Have you seen this article floating around the internets?
80% of Pre-Packaged Foods in America Are Banned in Other Countries from Babble.com/Shine Food
Oh my God?! How could this be?
The article is a laundry list of food additives/components that are linked to another laundry list of vague detrimental health effects. For example: “linked to allergies, ADHD, and cancer in animals” or “known cancer-causing agent.”
The only “citation” (consider those sarcastic air quotes) is a book this “article” seems to be a marketing tool to promote. (And if you check out the book on Amazon, it’s full of helpful pseudoscientific hints like “Capsaicin, found in cayenne, has thermogenic properties that increase you blood flow and metabolism.” BS.) That was a major red flag on the “How to recognize pseudoscience check list“- so my skepticism kicked it up a notch.
Now, I have a full time job, so I can’t debunk each compound mentioned, so I’ll just focus on the one closest to my heart, or perhaps I should say, my gastro-intestinal tract: Brominated Vegetable Oil, supposedly found in my favorite soft drink, Fresca, which is “banned in more than 100 countries ‘because it has been linked to basically every form of thyroid dieases-from cancer to autoimmune diseases-known to man.'” (Source)
I turned my attention to PudMed, for reliable, peer-reviewed, primary literature for some actual evidence. I found two studies with some hard data, albeit from animal models, and one that estimated how much BVO was actually in soft drinks.
First up- so how much BVO are the rats in these studies eating? (keep in mind, animal studies are a FAR cry from actual health impacts in actual humans!)
This study by Lawrence et al published in Lipids just looked at accumulations of metabolic byproducts of BVOs in the liver, heart and fat tissue of rats. They fed the rats 0.24g/kg of body weight per day of brominated olive oil or brominated sesame oil and found the corresponding byproducts in those tissues. Now, for perspective- if a person were to eat 0.24g of BVO per kilogram of body weight, just how much would that be?
If the average US adult male weighs 185lbs, he would have to eat 20.16g of BVOs. The average women, at 155lbs would have to eat 16.8 grams.
Vorhees et al published a study in Teratology way back in 1983 where they fed rats BVOs in ranges of 0 to 2% if their diet. They did find significant health effects- including weight loss, sterility, and behavioral impairments at the various doses. Just how much BVOs would humans have to consume if they ate BVOs as 2% of their diet. Well, if the average American consumes about 2 tons of food per year (source), one would have to eat about 1.6 ounces (or 45.4g) or BVOs per day.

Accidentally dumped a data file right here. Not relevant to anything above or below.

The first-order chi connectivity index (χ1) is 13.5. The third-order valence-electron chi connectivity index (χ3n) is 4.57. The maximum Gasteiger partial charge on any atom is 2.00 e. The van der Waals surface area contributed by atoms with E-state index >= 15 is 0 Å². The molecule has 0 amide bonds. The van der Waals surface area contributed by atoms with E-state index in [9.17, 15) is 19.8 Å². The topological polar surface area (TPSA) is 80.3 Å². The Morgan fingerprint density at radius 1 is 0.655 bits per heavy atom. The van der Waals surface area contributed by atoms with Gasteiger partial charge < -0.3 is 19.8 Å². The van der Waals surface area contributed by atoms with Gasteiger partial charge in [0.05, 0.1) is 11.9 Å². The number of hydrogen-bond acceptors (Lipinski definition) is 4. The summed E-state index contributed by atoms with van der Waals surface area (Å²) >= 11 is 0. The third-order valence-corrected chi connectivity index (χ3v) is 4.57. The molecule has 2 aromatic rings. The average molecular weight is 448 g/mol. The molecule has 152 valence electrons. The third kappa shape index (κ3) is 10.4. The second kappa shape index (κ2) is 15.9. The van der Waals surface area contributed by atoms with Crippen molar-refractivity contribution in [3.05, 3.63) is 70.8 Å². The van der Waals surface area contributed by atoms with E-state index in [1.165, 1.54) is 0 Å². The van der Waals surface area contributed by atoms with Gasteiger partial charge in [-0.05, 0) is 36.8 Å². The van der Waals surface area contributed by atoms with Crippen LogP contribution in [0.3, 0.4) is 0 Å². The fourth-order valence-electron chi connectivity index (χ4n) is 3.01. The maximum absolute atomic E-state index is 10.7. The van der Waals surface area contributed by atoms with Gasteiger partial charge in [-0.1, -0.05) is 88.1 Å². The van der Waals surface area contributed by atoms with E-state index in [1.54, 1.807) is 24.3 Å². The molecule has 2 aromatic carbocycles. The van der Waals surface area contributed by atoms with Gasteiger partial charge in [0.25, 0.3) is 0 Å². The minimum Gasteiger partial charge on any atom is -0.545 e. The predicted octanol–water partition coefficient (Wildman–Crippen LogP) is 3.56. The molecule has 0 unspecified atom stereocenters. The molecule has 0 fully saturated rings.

So how much BVO is in my favorite soft drink? I found an estimate from Yousef et al here. They estimated that “several commercial soft drinks were found to contain BVO in a range 1.8-14.52mg/L.”
This begs the question- how much soda would a person actually have to drink to get near the doses used in the animal studies?
Based on my previous calculations and Yousef et al’s range, the average man would have to drink between 1,379 and 11,200 LITERS OF SODA PER DAY to replicate the Lawrence et al study! That’s 689 to 5600 2-liter bottles of Fresca IN A SINGLE DAY! For the average woman, that would be between 1,159 and 9,333 liters. We are talking on the order of 1000 times a person blood volume of soda. Even water can kill you if you drink enough of it (see water intoxication aka hyponatremia).
It’s even crazier if you look at the Voorhees et al study, which actually showed health impacts, not just accumulation. To replicate the doses in the Voorhees study, using Yousef’s measured range of BVO in soda, a person would have to consume between 3,131 and 25,222 liters of soda in a single day!
Am I saying that BVOs are A-OK? No, I did not find a study to support that, and most studies concluded that given their results, further research was needed to figure out the health impacts in humans. Further, it is possible that BVOs are more potent in humans or have entirely different health effects than in rats. BVOs may also be in other foods (although a PubMed search for ‘brominated vegetable oil’ only turns up estimates of BVO amounts in soft drinks as top line hits, see here). The point of this exercise was merely to illustrate how far removed rat studies are from actual, actionable human behaviors.
Remember that a study in rats is never directly applicable to humans- especially when you are talking of massive, biologically irrelevant doses of a compound (nobody is drinking 10,000 liters of soda a day).
So, overall, I wouldn’t waste my money on that book the article is marketing, and I won’t lose sleep over the 5mg of BVOs in the can of Fresca sitting on my desk.
Shame on you Babble and Yahoo Shine for using scare tactics to parade marketing materials as an evidence-based news article.
This kind of schlock has been peddled before by these kinds of sites. Click to see take downs of: Fukushima radiation causing infant mortality in the US, deodorant causing breast cancer, adverse effects of pitocin on newborns, anti-obesity campaigns scaring kids into eating disorders, and sleep training/crying it out causing brain damage.
For some level-headed advice on how to spot BS/pseudoscience, see here.